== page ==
Powered by Fr. Abraham Mutholath Foundation NFP

Riches are Obstacles for Entry into Heaven


Riches are obstacles for entry into heaven for the following reasons:

(1) The wealthy shall seek security in personal possessions than in God’s providence. Paul wrote to Timothy, “Tell the rich in the present age not to be proud and not to rely on so uncertain a thing as wealth but rather on God, who richly provides us with all things for our enjoyment” (1 Tim 6:17). The Bible speaks of the folly of trusting in riches – “Those who trust in their riches will fall, but like green leaves the just will flourish” (Prov 11:28). Though Judas Iscariot had left everything for Jesus, the greed for money and the urge for false security in it made him fail in his noble vocation as an apostle.

(2) The rich may forget God, who blesses them with riches. Moses had warned the Israelites while preparing for their entry into the Promised Land: “Be careful not to forget the LORD, your God, by failing to keep his commandments and ordinances and statutes which I enjoin on you today: lest, when you have eaten and are satisfied, and have built fine houses and lived in them, and your herds and flocks have increased, your silver and gold has increased, and all your property has increased, you then become haughty of heart and forget the LORD, your God, who brought you out of the land of Egypt, that house of slavery” (Deut 8:11-14).

(3) People who are desperate for wealth might resort to unethical practices and take advantage of others. Paul wrote, “Those who want to be rich are falling into temptation and into a trap and into many foolish and harmful desires, which plunge them into ruin and destruction. For the love of money is the root of all evil, and some people in their desire for it have strayed from the faith and have pierced themselves with many pains” (1 Tim 6:9-10). When Jesus went to the house of Zacchaeus as a guest, he realized his exploitation of others to accumulate wealth and pledged, “if I have extorted anything from anyone I shall repay it four times over” (Lk 19:8).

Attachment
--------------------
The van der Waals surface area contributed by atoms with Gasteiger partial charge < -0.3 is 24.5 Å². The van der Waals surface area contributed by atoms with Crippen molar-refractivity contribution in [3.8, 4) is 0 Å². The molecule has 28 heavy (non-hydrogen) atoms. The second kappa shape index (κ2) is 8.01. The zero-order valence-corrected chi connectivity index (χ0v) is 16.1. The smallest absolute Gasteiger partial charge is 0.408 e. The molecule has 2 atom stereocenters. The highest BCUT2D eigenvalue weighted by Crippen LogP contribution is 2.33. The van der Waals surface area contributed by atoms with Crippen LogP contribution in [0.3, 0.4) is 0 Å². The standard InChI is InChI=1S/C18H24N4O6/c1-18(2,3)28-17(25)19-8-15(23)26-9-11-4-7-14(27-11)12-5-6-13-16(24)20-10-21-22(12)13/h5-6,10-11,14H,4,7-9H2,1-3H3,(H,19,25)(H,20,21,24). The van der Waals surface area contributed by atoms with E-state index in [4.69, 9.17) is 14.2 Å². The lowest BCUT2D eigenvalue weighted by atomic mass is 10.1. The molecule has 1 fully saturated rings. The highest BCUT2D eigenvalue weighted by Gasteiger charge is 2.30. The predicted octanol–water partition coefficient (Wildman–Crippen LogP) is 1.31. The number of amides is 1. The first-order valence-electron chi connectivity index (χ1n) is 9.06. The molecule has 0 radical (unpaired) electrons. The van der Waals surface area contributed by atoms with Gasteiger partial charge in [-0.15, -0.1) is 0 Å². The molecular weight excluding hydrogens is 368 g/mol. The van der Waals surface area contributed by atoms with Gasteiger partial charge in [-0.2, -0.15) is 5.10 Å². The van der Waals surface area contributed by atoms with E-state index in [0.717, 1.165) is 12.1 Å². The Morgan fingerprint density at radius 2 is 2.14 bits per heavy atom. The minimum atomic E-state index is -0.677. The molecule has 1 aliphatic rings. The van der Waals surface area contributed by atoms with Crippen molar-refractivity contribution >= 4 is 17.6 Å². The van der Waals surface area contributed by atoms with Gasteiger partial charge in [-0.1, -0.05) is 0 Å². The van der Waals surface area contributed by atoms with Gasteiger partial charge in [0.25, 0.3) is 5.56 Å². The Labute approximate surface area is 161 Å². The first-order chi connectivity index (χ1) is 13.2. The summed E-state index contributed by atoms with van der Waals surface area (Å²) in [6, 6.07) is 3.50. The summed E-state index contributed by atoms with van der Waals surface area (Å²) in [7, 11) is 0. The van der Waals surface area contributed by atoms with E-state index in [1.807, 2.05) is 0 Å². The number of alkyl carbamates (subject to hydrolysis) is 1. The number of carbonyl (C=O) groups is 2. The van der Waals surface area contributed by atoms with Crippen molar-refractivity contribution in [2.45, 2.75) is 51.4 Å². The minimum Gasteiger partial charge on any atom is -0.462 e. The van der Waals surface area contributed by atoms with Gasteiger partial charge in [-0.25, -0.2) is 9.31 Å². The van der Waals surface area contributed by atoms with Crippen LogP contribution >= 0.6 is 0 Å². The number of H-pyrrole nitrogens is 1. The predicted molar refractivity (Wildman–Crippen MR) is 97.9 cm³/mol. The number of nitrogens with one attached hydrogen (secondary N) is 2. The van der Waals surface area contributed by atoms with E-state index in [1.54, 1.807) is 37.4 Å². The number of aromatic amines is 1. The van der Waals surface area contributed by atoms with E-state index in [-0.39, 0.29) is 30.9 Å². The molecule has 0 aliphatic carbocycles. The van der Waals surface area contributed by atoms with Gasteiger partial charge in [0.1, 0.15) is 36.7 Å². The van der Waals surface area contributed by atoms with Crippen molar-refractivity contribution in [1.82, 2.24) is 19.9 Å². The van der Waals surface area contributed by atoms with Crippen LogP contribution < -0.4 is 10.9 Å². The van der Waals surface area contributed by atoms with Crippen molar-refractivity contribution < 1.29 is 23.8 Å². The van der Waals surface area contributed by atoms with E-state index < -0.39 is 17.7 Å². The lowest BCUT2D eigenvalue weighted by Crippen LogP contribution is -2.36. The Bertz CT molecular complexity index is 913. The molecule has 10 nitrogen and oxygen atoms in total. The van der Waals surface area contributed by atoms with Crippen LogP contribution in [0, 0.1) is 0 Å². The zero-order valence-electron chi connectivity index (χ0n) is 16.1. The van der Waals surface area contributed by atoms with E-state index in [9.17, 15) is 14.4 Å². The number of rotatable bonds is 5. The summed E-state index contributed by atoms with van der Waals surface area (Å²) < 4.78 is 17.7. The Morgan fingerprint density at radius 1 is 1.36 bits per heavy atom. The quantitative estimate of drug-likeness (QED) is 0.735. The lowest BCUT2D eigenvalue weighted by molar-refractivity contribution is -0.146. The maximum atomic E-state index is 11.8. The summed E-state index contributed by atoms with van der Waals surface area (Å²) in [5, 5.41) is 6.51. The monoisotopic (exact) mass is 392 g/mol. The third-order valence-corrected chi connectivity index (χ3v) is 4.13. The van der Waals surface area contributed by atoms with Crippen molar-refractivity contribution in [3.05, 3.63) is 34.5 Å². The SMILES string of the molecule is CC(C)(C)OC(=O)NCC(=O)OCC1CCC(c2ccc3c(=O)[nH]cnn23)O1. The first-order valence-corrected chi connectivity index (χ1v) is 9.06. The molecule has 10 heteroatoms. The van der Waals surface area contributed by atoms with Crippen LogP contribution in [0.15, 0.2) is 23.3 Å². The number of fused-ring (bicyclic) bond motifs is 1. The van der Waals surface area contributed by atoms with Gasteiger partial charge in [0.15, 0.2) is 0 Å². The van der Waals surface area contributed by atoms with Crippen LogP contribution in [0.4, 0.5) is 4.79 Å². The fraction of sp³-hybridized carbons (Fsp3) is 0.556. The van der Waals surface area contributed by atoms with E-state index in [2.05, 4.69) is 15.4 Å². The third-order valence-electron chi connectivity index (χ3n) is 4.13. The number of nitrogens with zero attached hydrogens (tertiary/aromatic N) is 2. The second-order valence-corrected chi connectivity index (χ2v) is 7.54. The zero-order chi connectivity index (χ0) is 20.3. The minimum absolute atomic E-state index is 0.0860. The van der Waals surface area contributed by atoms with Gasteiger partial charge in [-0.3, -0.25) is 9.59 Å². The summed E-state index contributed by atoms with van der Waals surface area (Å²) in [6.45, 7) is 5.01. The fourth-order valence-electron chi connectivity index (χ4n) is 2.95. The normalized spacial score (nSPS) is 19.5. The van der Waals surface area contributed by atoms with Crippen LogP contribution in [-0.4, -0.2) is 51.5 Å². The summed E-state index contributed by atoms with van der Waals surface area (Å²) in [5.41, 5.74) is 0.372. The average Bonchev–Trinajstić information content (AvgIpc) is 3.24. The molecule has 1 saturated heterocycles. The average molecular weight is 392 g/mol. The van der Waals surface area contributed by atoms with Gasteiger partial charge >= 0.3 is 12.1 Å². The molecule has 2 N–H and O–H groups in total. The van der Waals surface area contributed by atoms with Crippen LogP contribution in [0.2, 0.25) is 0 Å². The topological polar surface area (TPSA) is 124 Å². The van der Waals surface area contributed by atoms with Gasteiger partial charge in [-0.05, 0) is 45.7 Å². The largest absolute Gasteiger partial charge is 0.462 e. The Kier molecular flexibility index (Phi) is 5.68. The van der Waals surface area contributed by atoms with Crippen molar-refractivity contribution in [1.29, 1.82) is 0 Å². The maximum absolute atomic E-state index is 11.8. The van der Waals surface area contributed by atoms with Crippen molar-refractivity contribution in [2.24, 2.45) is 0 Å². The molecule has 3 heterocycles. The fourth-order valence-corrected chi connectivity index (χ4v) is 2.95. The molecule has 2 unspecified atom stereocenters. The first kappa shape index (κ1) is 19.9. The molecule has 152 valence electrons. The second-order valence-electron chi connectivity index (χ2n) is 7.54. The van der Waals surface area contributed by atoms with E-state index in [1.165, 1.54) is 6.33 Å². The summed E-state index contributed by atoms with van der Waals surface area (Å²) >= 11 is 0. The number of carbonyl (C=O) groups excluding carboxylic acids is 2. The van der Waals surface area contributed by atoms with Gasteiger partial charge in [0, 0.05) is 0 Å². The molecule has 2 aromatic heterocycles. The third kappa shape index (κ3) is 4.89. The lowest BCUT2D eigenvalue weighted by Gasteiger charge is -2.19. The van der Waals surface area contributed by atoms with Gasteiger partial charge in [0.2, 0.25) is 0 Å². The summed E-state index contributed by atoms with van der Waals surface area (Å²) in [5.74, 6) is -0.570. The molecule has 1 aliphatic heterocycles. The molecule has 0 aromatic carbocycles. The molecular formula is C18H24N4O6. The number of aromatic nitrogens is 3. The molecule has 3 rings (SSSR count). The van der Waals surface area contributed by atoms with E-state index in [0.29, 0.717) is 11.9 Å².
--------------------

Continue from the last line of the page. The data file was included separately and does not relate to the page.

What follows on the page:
(4) A rich person shall become uncharitable with less concern for others. The failure of the Rich Man in the Parable of the Rich Man and Lazarus was his lack of concern for Lazarus and others less fortunate in the community. The success of Zacchaeus was his willingness to share half of his property with the poor (Lk 19:8). To this Jesus responded, “Today salvation has come to this house” (Lk 19:9). John asks, “If someone who has worldly means sees a brother in need and refuses him compassion, how can the love of God remain in him?” (1 Jn 3:17) Jesus had compassion for the poor, mingled with them, and helped them in their misery. He even identified with the poor in the verdict of his last judgement. “I was hungry and you gave me food, I was thirsty and you gave me drink, a stranger and you welcomed me, naked and you clothed me, ill and you cared for me, in prison and you visited me” (Mt 25:35-36).

Jesus said, “Take care to guard against all greed, for though one may be rich, one’s life does not consist of possessions” (Lk 12:15). The advice of Jesus to the rich is: “Do not store up for yourselves treasures on earth, where moth and decay destroy, and thieves break in and steal. But store up treasures in heaven, where neither moth nor decay destroys, nor thieves break in and steal. For where your treasure is, there also will your heart be” (Mt 6:19-21). The wealthy, according to Jesus, must make use of the prosperity to build up the kingdom of God because gaining eternity in heaven is more meritorious than the temporal riches of the world. Jesus said, “The Kingdom of Heaven is like a treasure buried in a field, which a person finds and hides again, and out of joy goes and sells all that he has and buys that field. Again, the Kingdom of Heaven is like a merchant searching for fine pearls. When he finds a pearl of great price, he goes and sells all that he has and buys it” (Mt 13:44-46).

When Jesus said it will be hard for the rich to enter the Kingdom of Heaven, he did not imply the impossibility, but the pain of giving up worldly riches. Indeed, greed and selfishness would thwart the efforts of such people at doing so. The unwillingness to share our resources with others would be a snare in our spiritual life. Hence, Jesus asks: “What profit would there be for one to gain the entire world and forfeit one’s life?” (Mt 16:26)

A Christian has to be spiritually fruitful. However, worldly ambitions and selfishness can hinder that productivity. While explaining the Parable of the Sower, Jesus said to the disciples, “The seed sown among thorns is the one who hears the word, but then worldly anxiety and the lure of riches choke the word and it bears no fruit” (Mt 13:22).


©Bibleinterpretation.org. All Rights Reserved 2024